02 Dec 2019

Rivers report card reveals flow-on effect of less rainfall in Brisbane

Lower than average rainfall has slowed the amount of mud flowing downstream to Moreton Bay, but has left upstream catchments in poor condition.

Moreton Bay conditions have improved and seagrass beds are now flourishing in several sections of the bay, as reported in November 2018 by Brisbane Times.

However the upper Brisbane catchment - from Brisbane's western suburbs towards Ipswich - has again declined and remains in a poor condition.

About 80 per cent of the sediment flowing into Moreton Bay originates in agricultural areas upstream in the Lockyer Valley.

Port of Brisbane environment manager Craig Wilson in November 2018 said between 300,000 and 350,000 cubic metres of sediment flowed downstream.

That increased to more than 1 million cubic metres per year in the flood years: 2011, 2012, 2013 and 2014.

The 2019 Healthy Land and Water report card – an annual check on the health of Greater Brisbane’s rivers and streams – shows mud has shifted to the deepest parts of the bay and declined overall throughout Moreton Bay.

The report rates the environmental conditions of south-east Queensland’s waterways from A (excellent) to F (very poor).

Australian Rivers Institute director Professor Stuart Bunn said the 2019 outcome was much-improved Moreton Bay water quality with good, healthy seagrass beds.

“This highlights the resilience of Moreton Bay to recover from land-based pollution, so long as the bay has respite from these pressures,” Professor Bunn said.

“We are excited to see that seagrass has returned to the most degraded parts of Moreton Bay.”

“There has been significant recovery of seagrass meadows in Southern Deception Bay, which were lost entirely in 1996.

“In addition, seagrass meadows in Bramble Bay, which have not been seen since the 1950s, are also recovering,” Professor Bunn said.

Brisbane’s rainfall has decreased from 1266mm in 2015 at Brisbane Airport to 847mm in 2018 and 456mm in 2019 until October 22.

Healthy Land and Water board chairman Stephen Robertson repeated the message that planners needed to invest to reduce sediment, not rely on reduced rainfall.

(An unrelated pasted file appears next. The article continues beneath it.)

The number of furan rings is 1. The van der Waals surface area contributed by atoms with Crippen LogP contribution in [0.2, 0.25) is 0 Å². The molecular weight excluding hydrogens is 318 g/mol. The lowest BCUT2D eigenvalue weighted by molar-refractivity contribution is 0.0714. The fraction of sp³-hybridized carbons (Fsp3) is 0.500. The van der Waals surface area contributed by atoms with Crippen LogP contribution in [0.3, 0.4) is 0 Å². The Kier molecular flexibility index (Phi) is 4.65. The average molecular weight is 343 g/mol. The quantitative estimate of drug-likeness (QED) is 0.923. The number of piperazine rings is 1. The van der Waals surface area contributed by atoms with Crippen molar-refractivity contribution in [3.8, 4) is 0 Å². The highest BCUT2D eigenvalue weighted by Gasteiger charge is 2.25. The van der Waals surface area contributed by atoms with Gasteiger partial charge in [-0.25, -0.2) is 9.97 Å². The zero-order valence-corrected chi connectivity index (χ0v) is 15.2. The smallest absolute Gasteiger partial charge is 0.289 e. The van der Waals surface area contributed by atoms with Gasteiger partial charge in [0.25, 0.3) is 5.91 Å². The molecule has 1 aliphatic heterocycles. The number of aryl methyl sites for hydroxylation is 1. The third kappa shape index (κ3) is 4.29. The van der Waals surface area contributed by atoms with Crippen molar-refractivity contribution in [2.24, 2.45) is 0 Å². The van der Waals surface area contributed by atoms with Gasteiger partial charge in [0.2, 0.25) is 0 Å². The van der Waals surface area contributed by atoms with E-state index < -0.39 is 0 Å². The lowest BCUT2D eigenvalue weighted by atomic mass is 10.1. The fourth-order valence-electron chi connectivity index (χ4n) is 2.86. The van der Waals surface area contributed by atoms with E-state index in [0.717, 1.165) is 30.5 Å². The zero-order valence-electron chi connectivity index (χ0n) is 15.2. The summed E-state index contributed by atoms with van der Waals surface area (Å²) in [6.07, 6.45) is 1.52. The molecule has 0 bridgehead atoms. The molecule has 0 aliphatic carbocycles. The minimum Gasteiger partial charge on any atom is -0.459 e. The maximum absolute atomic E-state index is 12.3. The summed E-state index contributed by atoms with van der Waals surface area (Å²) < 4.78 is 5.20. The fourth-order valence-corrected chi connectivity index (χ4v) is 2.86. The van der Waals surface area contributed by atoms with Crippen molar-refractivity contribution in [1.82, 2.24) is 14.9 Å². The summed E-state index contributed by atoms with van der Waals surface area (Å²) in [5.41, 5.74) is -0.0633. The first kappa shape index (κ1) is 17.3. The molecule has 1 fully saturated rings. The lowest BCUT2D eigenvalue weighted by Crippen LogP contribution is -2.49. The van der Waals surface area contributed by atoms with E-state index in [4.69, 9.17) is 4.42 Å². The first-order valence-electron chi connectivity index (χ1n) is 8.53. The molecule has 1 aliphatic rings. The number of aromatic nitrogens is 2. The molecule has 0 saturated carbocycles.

“Despite the improvement of mud in Moreton Bay, without further investment in reducing sediment pollution, our waterways will continue to deteriorate, along with the many environmental, social and economic benefits they provide.”

South-east Queensland’s 2019 waterway health

Moreton Bay

Eastern Moreton Bay is rated A, has improved and is in excellent condition. Seagrass has been found at Crab Island and Pelican Banks.

Western Moreton Bay is rated A-minus. It includes Bramble Bay, Deception Bay and Waterloo bays.

There is a big seagrass meadow in Southern Deception Bay and a new seagrass bed in northern Bramble Bay.

It has improved slightly from good to excellent condition for the first time since the new monitoring program began in 2015.

Southern Moreton Bay is rated B-plus. The water quality is still very good, but is still impacted by flushing of the Logan River from Cyclone Debbie in 2013.

Gold and Sunshine coasts

Gold Coast Broadwater is rated A and is in excellent condition.

Noosa River catchment has improved, is in excellent condition and rated A-minus. Nitrogen levels have dropped in this catchment.

Brisbane and Ipswich

Lower Brisbane – towards the Port of Brisbane – is rated C-minus. It has improved from poor to fair for the first time since 2016.

The Mid-Brisbane Catchment – around the Brisbane CBD - is in a fair condition and is rated C-plus.

However, fish health has declined and the extent of stream bank vegetation remains poor.

Ipswich’s Bremer River catchment is in poor condition and is rated D-minus.

The freshwater health continues to decline, however the overall estuary conditions improved slightly from poor to good.

The extent of phosphorus in the river waters increased and the water is saltier.

Lockyer Valley

The upper Brisbane and Lockyer catchments lies in the driest part of the catchment, essentially west of the Brisbane CBD out towards Gatton and the Lockyer Valley.

They are both rated D and are in poor condition.

Both these catchments declined, despite reduced pollutant loads and reduced nutrients in the water.

Laidley Creek ran dry in 2018-19 for the first time since 2016, the report shows.

The amount of nutrients in the water declined significantly from 213 kilograms per hectare to 19 kilograms per hectare.

However, all indicators in the 2019 Healthy Land and Water report show the Upper Brisbane and Lockyer catchment reducing.

“Freshwater health has declined and remains in very poor condition due to a decrease across all indicators, particularly fish communities and bug health,” the report summary shows.

SOURCE ; https://www.smh.com.au/environment/sustainability/rivers-report-card-reveals-flow-on-effect-of-less-rainfall-in-brisbane-20191022-p5332c.html

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